State Government Airbnb registry creates headaches in the Capes region: Busselton Mayor Phill Cronin

Warren HatelyBusselton Dunsborough Times
Phill Cronin
Camera IconPhill Cronin Credit: Eva Cronin/RegionalHUB

The long-awaited introduction of a Statewide registry for Airbnb-type operators has been described by Busselton Mayor Phill Cronin as being as much of a help as hindrance.

The new registry recently confirmed by Commerce Minister Sue Ellery, followed recommendations from a Parliamentary inquiry into the sector, sparked by rampant growth in illegal listings seen as a big contributor to the Capes region’s housing crisis.

Under the new scheme, operators listing online would pay ongoing fees which will then be used by State and local governments to monitor the industry and its impact on long-term rentals.

Ms Ellery said there would be a $250 fee to register a short-stay property, followed by an annual $100 fee to keep the property registered in the scheme which starts in July.

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Operators could sign up early to avoid the initial fee, with their registration number being required in all advertising.

Mr Cronin said he welcomed the new scheme compelling online platforms to ensure clients were compliant.

But for the Busselton City Council to comply with the changes themselves, its planning scheme and major policies would have to be overhauled, while the city would lose about $400,000 per year in income from registration fees, starting in January.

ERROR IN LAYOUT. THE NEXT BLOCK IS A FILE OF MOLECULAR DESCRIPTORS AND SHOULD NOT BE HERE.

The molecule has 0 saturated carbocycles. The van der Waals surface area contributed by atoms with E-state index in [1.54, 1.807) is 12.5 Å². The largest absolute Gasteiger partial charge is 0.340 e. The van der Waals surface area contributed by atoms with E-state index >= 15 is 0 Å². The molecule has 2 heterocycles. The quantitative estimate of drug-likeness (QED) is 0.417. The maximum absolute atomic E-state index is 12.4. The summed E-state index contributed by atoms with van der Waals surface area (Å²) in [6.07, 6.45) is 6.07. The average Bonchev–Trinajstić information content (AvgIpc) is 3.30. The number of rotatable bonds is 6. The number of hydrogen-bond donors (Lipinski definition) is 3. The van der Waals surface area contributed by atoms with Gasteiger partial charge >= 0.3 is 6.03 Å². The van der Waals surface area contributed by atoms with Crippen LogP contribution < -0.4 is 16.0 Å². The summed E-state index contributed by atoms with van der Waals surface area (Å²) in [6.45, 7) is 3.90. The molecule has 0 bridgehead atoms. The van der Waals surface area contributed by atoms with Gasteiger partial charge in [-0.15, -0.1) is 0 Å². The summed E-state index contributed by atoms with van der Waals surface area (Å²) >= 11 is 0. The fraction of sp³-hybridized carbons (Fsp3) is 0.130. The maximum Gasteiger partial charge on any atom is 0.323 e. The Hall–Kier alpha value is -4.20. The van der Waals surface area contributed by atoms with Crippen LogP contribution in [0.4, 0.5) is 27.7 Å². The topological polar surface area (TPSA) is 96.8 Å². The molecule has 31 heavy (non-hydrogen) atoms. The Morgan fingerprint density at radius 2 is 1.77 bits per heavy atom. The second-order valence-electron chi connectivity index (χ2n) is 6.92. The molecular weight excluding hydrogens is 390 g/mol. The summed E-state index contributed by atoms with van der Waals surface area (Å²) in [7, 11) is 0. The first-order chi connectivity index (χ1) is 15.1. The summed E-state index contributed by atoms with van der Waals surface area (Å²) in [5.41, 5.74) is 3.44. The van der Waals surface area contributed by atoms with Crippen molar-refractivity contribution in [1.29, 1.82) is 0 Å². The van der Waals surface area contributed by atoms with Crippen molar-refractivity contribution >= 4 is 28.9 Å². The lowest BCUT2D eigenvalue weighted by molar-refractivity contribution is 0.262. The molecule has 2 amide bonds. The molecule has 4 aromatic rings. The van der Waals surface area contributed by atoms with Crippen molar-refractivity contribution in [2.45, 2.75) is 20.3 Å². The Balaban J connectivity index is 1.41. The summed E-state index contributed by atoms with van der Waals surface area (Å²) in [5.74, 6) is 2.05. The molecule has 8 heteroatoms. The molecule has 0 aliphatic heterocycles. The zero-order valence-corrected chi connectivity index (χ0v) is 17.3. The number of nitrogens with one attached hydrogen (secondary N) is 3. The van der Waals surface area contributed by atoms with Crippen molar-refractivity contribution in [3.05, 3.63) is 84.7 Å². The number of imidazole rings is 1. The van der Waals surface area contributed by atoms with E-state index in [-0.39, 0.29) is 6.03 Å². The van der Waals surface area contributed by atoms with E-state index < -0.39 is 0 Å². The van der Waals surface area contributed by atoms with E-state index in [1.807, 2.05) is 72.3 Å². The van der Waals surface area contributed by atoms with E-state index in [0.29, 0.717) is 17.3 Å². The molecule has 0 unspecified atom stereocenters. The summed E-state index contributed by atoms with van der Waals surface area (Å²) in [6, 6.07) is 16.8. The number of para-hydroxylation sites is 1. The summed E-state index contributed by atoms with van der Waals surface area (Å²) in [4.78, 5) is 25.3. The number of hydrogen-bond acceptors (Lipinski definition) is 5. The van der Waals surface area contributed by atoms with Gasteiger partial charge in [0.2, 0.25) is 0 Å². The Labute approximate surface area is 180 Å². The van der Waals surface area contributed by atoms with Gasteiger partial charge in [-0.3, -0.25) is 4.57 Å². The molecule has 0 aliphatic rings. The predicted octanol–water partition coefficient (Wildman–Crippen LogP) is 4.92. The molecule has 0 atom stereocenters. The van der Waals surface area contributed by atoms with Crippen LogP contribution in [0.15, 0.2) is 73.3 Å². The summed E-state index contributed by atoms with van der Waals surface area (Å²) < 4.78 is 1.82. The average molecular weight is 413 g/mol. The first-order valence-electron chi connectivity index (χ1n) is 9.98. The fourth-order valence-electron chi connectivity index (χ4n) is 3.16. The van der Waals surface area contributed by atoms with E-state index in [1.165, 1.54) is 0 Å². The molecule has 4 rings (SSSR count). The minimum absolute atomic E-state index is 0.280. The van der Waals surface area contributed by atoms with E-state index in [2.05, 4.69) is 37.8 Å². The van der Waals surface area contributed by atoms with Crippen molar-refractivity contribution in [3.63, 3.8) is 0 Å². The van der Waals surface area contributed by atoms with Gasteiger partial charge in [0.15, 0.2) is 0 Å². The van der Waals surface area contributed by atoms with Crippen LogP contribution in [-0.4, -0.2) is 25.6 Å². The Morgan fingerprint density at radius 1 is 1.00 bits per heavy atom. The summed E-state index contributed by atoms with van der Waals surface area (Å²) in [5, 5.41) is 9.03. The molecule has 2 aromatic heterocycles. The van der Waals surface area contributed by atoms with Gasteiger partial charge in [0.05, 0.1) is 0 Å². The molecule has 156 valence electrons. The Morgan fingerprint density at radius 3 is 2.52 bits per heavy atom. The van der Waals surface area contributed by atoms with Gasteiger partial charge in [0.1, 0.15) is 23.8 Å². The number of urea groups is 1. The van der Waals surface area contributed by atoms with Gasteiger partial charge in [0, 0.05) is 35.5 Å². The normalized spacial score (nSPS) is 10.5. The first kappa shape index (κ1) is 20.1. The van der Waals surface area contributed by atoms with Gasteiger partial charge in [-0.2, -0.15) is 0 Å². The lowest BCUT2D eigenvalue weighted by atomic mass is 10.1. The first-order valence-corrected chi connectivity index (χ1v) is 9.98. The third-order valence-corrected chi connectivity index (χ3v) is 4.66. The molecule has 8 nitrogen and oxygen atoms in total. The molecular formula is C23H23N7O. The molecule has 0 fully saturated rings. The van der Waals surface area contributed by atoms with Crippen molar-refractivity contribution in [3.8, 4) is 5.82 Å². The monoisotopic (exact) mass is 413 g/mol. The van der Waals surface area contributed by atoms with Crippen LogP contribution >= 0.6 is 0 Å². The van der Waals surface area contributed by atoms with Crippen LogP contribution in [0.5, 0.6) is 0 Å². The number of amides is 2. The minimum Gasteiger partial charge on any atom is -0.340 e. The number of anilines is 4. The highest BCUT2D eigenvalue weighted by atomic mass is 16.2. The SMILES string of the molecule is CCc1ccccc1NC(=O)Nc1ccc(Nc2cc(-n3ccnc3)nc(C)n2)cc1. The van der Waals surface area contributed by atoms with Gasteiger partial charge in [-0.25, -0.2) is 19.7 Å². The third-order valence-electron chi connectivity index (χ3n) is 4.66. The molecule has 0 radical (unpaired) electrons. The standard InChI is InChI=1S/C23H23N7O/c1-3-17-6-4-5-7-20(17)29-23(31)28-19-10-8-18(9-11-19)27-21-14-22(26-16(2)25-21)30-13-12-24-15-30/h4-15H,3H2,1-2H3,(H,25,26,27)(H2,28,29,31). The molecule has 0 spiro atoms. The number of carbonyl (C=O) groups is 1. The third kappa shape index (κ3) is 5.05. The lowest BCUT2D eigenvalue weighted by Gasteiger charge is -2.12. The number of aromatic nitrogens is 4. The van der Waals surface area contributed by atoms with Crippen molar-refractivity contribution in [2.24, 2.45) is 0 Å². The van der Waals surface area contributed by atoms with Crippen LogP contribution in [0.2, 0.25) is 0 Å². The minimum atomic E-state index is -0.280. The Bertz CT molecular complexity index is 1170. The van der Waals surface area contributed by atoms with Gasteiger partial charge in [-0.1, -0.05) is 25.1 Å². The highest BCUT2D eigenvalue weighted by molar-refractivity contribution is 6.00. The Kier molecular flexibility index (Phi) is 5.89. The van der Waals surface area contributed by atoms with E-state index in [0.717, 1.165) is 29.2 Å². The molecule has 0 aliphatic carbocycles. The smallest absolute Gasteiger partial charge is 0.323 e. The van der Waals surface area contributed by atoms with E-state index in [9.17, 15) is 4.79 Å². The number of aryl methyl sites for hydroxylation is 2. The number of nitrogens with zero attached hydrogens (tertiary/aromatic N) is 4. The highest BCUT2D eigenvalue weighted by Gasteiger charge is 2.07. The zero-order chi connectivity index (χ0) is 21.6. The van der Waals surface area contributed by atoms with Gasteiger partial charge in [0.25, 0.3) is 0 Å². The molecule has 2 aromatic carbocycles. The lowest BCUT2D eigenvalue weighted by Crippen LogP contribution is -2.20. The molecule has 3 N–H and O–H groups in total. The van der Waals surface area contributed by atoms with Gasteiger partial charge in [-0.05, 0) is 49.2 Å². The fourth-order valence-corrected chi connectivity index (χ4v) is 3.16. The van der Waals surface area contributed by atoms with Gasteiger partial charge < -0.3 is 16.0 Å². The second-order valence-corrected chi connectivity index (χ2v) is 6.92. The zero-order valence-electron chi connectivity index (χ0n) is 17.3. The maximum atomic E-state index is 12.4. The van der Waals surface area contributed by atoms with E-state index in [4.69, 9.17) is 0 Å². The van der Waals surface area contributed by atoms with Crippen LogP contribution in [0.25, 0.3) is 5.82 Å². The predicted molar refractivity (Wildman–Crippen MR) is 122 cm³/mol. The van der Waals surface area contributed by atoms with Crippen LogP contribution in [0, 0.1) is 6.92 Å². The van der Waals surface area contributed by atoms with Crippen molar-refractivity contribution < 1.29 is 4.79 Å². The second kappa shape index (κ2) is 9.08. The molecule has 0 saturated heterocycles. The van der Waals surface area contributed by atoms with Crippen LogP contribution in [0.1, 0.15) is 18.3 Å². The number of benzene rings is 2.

“This income currently covers the cost of managing compliance of issues, which the city will still be responsible for,” Mr Cronin said.

The Mayor noted the new guidelines did not include a set timeframe for complaints to be managed, or for contact details to be made available to affected community members when there were issues with rowdy guests.

There was also a lack of clarity around the role of various agencies involved in compliance, as well as who received infringement fee income.

“Our previous framework was built over many years and is based on community feedback,” Mr Cronin said.

He described Busselton’s existing registration system as “in some regards . . . more stringent than the proposed State-based registration system”.

Operators echoed Mr Cronin’s scepticism about any real benefits to housing supply, but especially focused on the challenge of combined agencies and local governments meeting monitoring and compliance demands.

Former Shire of Augusta-Margaret River council candidate Reg Gillard said as an Airbnb operator himself, the changes were “even handed” but the costs around enforcement “will be difficult, if not impossible, without significant fees being raised on Airbnb-licensed operators”.

“That of course won’t be popular,” he said.

But Augusta-Margaret River shire president Julia Meldrum believes a State-led registry is the right move.

“This provides an important check mechanism on whether an advertised property has the relevant approvals it needs,” she said.

“Regulating short stay use of dwellings and limiting these to certain areas is a critical part of our shire policy in managing the issue and serves to protect the majority of residential areas for permanent residents, address housing supply issues, and create a level playing field in the tourism industry that our shire relies on.”

Augusta-Margaret River planning and regulatory services manager Matt Cuthbert said fees would not be affected by the changes that also meant the shire had no role in monitoring or enforcing the State registry.

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